A synthetic version of a rare toxin produced by a sea creature appears to hold promise for treating many different types of cancer while minimising the harmful side effects of widely used chemotherapy drugs.
A study published today in the journal Science Translational Medicine describes research on a substance called diazonamide, which prevents cell division, and was isolated from a marine animal called Diazona angulata.
Led by Patrick Harran, UCLA’s Donald J. and Jane M. Cram Professor of Organic Chemistry, researchers produced a synthetic form of diazonamide that, in rodents, appears to be effective in fighting breast cancer, colon cancer and leukaemia.
The compound the scientists synthesised, DZ-2384, is more potent and lasts longer in the bloodstream than natural diazonamide.
And, when combined with a chemotherapy drug called gemcitabine (which is marketed under the brand name Gemzar), the compound is effective in rodents for combating advanced pancreatic cancer.
DZ-2384 works by disrupting a molecular machine called the mitotic spindle, which the cell uses to pull replicated chromosomes apart during division.
There are numerous compounds that affect spindle function, including several FDA-approved cancer drugs.
These agents, which are called anti-mitotics, have a typical pattern of toxicity associated with their use.
DZ-2384 is an anti-mitotic that behaves differently.
In the study, researchers implanted or grew tumours in hundreds of rodents as models for various types of human cancer.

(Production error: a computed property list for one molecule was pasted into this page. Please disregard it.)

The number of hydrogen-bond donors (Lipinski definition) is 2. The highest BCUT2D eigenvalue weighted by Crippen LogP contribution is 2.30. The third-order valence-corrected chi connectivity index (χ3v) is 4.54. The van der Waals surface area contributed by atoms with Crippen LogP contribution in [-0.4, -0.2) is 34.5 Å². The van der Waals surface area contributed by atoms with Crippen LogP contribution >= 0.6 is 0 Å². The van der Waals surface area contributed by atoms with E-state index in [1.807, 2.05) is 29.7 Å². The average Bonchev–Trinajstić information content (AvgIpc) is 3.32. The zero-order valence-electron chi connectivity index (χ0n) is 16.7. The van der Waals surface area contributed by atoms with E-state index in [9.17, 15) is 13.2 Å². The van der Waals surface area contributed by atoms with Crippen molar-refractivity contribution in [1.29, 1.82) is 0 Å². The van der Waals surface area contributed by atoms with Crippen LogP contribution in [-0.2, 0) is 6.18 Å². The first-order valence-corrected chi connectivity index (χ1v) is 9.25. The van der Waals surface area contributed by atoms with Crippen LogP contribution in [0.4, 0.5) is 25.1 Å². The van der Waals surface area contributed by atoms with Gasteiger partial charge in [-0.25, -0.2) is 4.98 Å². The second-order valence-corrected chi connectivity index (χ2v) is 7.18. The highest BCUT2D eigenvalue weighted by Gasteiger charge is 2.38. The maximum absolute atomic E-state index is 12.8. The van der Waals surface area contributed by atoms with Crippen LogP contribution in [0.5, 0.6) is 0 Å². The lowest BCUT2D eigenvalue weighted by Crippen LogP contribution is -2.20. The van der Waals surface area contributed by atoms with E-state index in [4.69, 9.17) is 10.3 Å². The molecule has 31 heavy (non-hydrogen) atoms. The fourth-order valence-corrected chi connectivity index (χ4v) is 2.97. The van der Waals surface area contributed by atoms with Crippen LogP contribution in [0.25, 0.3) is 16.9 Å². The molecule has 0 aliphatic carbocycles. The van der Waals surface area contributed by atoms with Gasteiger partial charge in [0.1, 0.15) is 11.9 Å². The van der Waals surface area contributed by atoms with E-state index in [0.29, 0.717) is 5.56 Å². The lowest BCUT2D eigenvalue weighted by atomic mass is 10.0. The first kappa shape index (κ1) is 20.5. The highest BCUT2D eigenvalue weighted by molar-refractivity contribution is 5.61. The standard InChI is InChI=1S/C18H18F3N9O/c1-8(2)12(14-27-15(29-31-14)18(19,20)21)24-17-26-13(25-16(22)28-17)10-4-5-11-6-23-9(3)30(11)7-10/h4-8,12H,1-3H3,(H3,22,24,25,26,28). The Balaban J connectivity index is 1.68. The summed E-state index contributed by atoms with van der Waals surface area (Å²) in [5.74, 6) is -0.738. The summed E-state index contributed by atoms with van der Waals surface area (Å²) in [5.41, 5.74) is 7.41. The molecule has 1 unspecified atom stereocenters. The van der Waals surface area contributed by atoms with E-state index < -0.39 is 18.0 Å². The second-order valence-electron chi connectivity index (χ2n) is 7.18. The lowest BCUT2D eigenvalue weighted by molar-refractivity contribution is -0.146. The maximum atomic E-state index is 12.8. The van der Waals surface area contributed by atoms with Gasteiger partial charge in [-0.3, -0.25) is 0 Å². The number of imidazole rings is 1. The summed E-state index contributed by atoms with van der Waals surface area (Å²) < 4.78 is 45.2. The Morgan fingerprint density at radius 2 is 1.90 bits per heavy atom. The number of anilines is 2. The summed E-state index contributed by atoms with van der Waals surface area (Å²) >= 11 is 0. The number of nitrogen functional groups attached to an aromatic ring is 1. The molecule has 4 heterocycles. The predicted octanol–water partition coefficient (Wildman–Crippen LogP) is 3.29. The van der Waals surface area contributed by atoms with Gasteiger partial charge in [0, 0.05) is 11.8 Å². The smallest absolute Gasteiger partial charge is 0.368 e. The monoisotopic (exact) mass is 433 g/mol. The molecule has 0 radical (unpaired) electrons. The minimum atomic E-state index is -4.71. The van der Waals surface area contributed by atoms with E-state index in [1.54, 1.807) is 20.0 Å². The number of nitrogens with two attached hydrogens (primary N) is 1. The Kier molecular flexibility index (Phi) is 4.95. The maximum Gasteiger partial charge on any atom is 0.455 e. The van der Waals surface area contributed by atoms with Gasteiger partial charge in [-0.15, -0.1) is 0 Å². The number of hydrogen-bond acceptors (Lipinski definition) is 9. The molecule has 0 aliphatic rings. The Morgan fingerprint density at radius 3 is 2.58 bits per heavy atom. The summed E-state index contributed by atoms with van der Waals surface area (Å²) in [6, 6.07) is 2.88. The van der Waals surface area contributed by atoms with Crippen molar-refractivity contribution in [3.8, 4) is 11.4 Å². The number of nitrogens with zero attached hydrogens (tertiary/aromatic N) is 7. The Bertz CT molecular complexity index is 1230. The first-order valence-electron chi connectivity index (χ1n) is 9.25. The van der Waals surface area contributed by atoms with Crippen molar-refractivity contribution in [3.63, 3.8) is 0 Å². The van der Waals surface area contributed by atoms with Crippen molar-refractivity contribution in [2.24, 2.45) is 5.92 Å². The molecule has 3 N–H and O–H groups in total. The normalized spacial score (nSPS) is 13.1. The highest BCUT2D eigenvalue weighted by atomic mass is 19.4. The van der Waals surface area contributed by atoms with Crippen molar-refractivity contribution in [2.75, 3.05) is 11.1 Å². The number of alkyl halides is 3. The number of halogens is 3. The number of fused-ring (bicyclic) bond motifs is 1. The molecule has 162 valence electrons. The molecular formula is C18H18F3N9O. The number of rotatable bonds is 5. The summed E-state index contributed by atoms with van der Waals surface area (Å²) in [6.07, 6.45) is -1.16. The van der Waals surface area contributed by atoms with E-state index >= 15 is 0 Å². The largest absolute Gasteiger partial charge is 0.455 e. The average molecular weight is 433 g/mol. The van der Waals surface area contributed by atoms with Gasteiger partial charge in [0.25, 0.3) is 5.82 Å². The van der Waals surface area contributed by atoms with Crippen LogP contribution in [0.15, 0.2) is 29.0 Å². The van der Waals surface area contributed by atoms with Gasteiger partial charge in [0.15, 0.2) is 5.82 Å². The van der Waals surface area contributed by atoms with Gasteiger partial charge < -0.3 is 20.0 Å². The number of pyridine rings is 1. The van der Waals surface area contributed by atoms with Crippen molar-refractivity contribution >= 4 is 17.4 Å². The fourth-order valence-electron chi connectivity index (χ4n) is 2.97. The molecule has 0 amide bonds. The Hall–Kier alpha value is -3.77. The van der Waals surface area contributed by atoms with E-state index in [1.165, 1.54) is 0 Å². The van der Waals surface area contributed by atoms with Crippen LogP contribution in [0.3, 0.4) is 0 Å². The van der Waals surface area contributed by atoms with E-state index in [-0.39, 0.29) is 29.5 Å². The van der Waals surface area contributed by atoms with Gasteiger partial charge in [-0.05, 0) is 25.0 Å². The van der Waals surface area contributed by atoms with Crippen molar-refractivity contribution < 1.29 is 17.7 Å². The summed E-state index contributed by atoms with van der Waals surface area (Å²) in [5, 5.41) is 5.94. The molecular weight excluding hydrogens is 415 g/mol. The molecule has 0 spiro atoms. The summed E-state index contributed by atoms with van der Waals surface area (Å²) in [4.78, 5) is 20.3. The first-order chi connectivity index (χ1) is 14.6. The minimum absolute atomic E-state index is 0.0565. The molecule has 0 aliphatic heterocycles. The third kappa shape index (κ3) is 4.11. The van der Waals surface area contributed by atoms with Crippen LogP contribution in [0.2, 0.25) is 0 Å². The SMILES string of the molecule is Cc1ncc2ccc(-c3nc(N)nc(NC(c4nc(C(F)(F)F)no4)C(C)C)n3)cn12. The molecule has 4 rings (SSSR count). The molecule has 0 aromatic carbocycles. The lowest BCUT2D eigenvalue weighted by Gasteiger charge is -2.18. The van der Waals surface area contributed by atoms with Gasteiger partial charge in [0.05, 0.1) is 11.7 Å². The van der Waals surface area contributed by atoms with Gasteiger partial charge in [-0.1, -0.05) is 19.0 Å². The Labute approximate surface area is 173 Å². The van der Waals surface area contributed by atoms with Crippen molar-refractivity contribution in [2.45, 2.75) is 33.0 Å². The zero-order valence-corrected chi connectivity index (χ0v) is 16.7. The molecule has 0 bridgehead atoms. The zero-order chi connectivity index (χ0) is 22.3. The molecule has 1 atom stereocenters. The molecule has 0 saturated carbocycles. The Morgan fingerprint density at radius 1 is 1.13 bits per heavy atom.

They found that in animals receiving DZ-2384, tumours shrank as much as or more than when a conventional anti-mitotic was used, but with much less toxicity at effective doses.
Animals receiving DZ-2384 also had markedly less peripheral neuropathy – a type of debilitating nerve pain that often affects humans who take anti-mitotic drugs – than those that received docetaxel, a conventional anti-mitotic.
Peripheral neuropathy is one of the chief side effects of anti-mitotic chemotherapy, and it’s often severe enough that doctors decide to stop administering chemotherapy, at least temporarily, in order to reduce patients’ pain.
But that’s problematic as well, because once treatment is suspended, tumours tend to return, and often in forms that are resistant to drugs.
Harran said understanding the unique way DZ-2384 functions in animals wouldn’t have been possible without the cooperation of specialists from several fields over the past 15 years.
“One piece of the puzzle after another came into place over time,” Harran said. “Now, we have the chemistry, the biochemistry, the structural biology, the pharmacology and toxicology. We have a deep understanding of what this drug is doing.”
Harran believes the research could ultimately help large numbers of people with cancer, and he expects human clinical trials to begin within two years.
“We have good reason to expect that human clinical trials of DZ-2384 will show that, at doses effective for treating a person’s cancer, there will be much less risk of the peripheral neuropathy that can force clinicians to stop treatment,” he said.